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News Release [print-friendly page]
FOR IMMEDIATE RELEASE
Contact: DEA Public Affairs
Number: 202-307-7977
October 28, 2005

DEA Deals Motor City Mafia a Knock-out Blow
Detroit Drug Legends Facing Twenty Years to Life

Lincoln Navigator stretch limo that had nine hidden compartments containing the $580,250.
Lincoln Navigator stretch limo that had nine hidden compartments containing $580,250.

OCT 28 -- (Washington, D.C.)-The Drug Enforcement Administration (DEA) dealt a knock-out blow to the self-named Black Mafia Family (BMF) arresting 30 individuals and seizing $3 million in currency and assets, 2 1/2 kilograms of cocaine and numerous weapons. The BMF was a large-scale cocaine trafficking and money laundering organization operating a criminal enterprise in Detroit, MI; Atlanta, and Columbus, GA; Los Angeles, CA; Miami, Ft. Lauderdale and Orlando, FL; St. Louis, MO; Greenville, SC; and Louisville, KY. Prior to today’s arrests, DEA and state and local authorities had arrested 17 BMF members and associates and seized 632 kilograms of cocaine, $5.3 million in U.S. currency, and $5.7 million in assets.

Initially based in Southwest Detroit, brothers Terry and Demetrius Flenory, the founders and ringleaders of the group, began their drug trafficking careers selling $50 bags of crack during their high school years in the mid-1980s. Expanding to other cities in the 1990s, the brothers extended their small scale trafficking organization into a multi-million dollar criminal enterprise operating in numerous states.

“The BMF was a sophisticated drug smuggling and money laundering organization, led by brothers that operated in 11 U.S. states and had direct links to Mexico-based drug trafficking organizations,” said DEA Administrator Karen P. Tandy.

Concealed compartment where money was hidden inside a Lincoln Navigator stretch limo containing $580,250.
Concealed compartment where money was hidden inside a Lincoln Navigator stretch limo containing $580,250.

DEA, Internal Revenue Service Criminal Investigation (IRS - CI) and the U.S. Attorney’s Office in the Eastern District of Michigan joined forces in Operation Motor City Mafia, a 2-year Organized Crime Drug Enforcement Task Force (OCDETF) investigation coordinated by DEA’s Special Operations Division (SOD) that began on October 28, 2003.

Information gathered during the investigation revealed that the BMF distributed thousands of kilograms of cocaine and laundered millions of dollars in drug proceeds. BMF members and associates were responsible for trafficking approximately 2,500 kilos of cocaine monthly through their Atlanta hub.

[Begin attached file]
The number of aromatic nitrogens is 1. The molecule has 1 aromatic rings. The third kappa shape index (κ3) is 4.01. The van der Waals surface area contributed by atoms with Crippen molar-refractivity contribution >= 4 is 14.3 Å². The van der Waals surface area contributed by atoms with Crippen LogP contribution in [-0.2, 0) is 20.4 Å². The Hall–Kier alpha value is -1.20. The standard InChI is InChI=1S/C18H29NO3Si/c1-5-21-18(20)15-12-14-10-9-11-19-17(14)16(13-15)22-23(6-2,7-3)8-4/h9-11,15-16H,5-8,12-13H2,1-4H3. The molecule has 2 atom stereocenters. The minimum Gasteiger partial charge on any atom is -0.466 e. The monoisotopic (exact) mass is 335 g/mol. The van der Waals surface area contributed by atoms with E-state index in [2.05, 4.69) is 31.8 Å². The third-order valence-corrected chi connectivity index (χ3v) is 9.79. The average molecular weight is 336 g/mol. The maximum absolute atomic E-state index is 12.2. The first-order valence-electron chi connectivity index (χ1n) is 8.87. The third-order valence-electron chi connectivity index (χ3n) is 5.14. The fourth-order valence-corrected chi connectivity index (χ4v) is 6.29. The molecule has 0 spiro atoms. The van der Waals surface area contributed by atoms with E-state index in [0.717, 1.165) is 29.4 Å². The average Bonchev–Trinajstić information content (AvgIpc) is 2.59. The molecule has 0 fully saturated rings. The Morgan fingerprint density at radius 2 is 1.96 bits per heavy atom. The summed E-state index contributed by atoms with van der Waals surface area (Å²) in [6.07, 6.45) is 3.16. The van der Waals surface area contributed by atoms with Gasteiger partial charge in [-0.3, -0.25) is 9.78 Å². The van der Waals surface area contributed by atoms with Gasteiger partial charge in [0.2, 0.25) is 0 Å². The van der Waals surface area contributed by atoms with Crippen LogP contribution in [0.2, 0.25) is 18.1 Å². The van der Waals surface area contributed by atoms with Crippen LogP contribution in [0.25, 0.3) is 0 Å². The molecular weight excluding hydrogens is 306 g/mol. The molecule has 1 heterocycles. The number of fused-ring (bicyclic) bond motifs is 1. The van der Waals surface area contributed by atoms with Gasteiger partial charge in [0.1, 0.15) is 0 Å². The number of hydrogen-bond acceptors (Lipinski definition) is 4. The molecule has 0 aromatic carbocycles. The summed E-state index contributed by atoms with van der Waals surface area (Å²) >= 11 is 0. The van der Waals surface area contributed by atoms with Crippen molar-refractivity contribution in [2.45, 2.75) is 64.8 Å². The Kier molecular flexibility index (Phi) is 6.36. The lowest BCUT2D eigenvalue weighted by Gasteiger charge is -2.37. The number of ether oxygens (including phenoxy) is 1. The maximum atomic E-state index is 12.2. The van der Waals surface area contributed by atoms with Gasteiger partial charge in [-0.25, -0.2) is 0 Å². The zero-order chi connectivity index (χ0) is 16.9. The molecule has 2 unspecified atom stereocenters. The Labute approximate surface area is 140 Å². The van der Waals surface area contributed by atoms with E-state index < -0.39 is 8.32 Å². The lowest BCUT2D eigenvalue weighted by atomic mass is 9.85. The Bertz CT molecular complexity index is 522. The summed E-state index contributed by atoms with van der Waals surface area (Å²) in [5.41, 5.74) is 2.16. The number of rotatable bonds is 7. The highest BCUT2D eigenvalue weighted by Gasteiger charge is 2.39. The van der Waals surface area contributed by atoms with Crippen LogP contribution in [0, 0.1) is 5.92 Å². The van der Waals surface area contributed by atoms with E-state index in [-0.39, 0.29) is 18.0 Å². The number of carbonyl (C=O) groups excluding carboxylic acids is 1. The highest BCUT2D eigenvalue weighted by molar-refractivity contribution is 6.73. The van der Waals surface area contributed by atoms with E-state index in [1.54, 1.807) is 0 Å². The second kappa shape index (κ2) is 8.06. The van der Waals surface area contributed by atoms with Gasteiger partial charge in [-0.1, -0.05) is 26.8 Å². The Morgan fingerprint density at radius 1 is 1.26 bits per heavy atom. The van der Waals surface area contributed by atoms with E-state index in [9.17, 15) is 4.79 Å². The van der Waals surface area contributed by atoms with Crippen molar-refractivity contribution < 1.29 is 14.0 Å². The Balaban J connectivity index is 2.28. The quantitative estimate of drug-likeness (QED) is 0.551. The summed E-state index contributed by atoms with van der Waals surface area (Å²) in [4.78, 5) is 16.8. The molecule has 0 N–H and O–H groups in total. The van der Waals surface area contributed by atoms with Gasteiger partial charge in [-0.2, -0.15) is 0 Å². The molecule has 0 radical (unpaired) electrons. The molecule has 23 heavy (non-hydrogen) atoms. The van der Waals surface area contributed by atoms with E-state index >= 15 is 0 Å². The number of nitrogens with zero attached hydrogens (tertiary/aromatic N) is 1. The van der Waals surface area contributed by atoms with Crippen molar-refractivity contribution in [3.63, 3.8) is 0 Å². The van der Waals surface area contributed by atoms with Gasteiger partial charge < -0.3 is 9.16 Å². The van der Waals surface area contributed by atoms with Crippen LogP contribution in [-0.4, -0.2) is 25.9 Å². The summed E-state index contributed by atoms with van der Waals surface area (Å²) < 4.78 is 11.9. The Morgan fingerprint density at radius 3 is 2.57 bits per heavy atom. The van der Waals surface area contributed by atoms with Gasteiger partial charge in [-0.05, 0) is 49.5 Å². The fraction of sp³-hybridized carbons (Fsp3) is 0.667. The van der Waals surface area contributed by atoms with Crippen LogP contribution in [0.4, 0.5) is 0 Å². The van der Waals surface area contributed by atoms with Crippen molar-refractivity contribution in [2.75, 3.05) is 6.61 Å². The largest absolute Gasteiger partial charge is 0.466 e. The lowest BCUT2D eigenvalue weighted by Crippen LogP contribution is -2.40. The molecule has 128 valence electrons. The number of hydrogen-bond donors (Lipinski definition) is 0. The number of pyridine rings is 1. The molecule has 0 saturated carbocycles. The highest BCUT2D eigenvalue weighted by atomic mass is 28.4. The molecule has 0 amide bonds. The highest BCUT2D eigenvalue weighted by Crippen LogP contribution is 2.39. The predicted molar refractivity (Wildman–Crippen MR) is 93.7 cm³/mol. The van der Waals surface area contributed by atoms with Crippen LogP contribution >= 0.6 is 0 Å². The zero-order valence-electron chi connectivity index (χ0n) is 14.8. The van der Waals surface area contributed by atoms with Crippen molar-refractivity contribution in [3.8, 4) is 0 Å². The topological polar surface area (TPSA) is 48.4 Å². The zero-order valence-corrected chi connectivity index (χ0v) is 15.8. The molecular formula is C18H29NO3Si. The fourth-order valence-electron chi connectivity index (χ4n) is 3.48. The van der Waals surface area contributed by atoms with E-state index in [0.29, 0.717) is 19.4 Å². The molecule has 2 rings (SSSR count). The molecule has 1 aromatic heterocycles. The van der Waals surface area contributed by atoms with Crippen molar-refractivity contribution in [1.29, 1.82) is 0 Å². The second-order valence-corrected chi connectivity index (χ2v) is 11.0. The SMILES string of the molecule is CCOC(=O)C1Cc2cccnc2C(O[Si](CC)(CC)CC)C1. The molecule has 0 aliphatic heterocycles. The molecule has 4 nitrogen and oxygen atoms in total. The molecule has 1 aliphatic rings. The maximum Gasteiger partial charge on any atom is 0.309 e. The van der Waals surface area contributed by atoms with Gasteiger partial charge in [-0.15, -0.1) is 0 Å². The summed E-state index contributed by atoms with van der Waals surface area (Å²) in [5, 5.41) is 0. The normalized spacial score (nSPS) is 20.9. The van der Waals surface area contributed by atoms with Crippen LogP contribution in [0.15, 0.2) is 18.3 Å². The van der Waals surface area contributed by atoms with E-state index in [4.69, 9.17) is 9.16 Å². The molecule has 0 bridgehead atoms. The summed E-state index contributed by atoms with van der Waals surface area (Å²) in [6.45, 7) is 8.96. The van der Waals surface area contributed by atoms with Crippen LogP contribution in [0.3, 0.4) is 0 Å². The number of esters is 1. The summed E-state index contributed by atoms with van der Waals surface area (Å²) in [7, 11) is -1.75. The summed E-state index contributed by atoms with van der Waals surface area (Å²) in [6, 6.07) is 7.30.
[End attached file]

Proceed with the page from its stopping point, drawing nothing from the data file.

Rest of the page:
“ For too many years, these drug dealers have poisoned our streets and cast shadows of fear across our communities. Today's arrests dismantle this drug mob and should significantly impact drug-related crime in the communities where the BMF operated," Tandy added .

The organization used sophisticated “traps” (hidden compartments) in stretch limousines to conceal and transport drugs and money. In an attempt to foil drug-sniffing dogs, they equipped some of their vehicles with devices to mechanically expel drug-tainted air.

The Motor City Mafia investigation is part of DEA’s “Street Light Initiative (SLI).” This new DEA umbrella initiative is designed to shine light on the fact that street gangs, either large or small, destroy America’s communities through the use of fear and intimidation in furtherance of their drug trafficking activities.

The SLI was conceived last June when DEA led “Operation Silent Night,” which resulted in the arrest of twenty three members of the Vineland Boys street gang in Burbank, California-shutting down a drug trafficking organization charged with numerous violent crimes and the murder of a police officer in relation to a drug trafficking crime.

DEA, Internal Revenue Service Criminal Investigation (IRS - CI) and the U.S. Attorney’s Office in the Eastern District of Michigan joined forces in Operation Motor City Mafia, a 2-year Organized Crime Drug Enforcement Task Force (OCDETF) investigation coordinated by DEA’s Special Operations Division (SOD) that began on October 28, 2003.

“The proceeds from the sale of illegal narcotics are funneled through the underground, untaxed economy. This impacts every law abiding, taxpaying citizen,” stated Nancy J. Jardini, IRS Chief of Criminal Investigation. “In this investigation, the IRS Criminal Investigators analyzed the monetary transactions to track the illegal proceeds of this drug trafficking organization, and the money trail lead to the individuals indicted today. When law enforcement agencies combine resources and expertise, we create a formidable force-the result of which you see today with the announcement of these indictments.”

In addition to DEA, IRS, and the United States Attorney’s offices for the Eastern District of Michigan, the following U.S. Attorney’s Offices were instrumental in bringing these charges: Middle District of Georgia; Central District of California; Middle, Southern, and Northern Districts of Florida; Southern District of New York; Eastern District of North Carolina; Eastern District of Missouri ; District of South Carolina; and Western District of Kentucky. The following agencies contributed invaluable assistance to the successful outcome of this investigation: United States Marshals Service; Bureau of Alcohol, Tobacco Firearms and Explosives; Michigan State Police; Fulton County, GA District Attorney’s Office; Atlanta Police Department; Hollywood, FL Police Department; Muscogee County, GA, Sheriffs Office.

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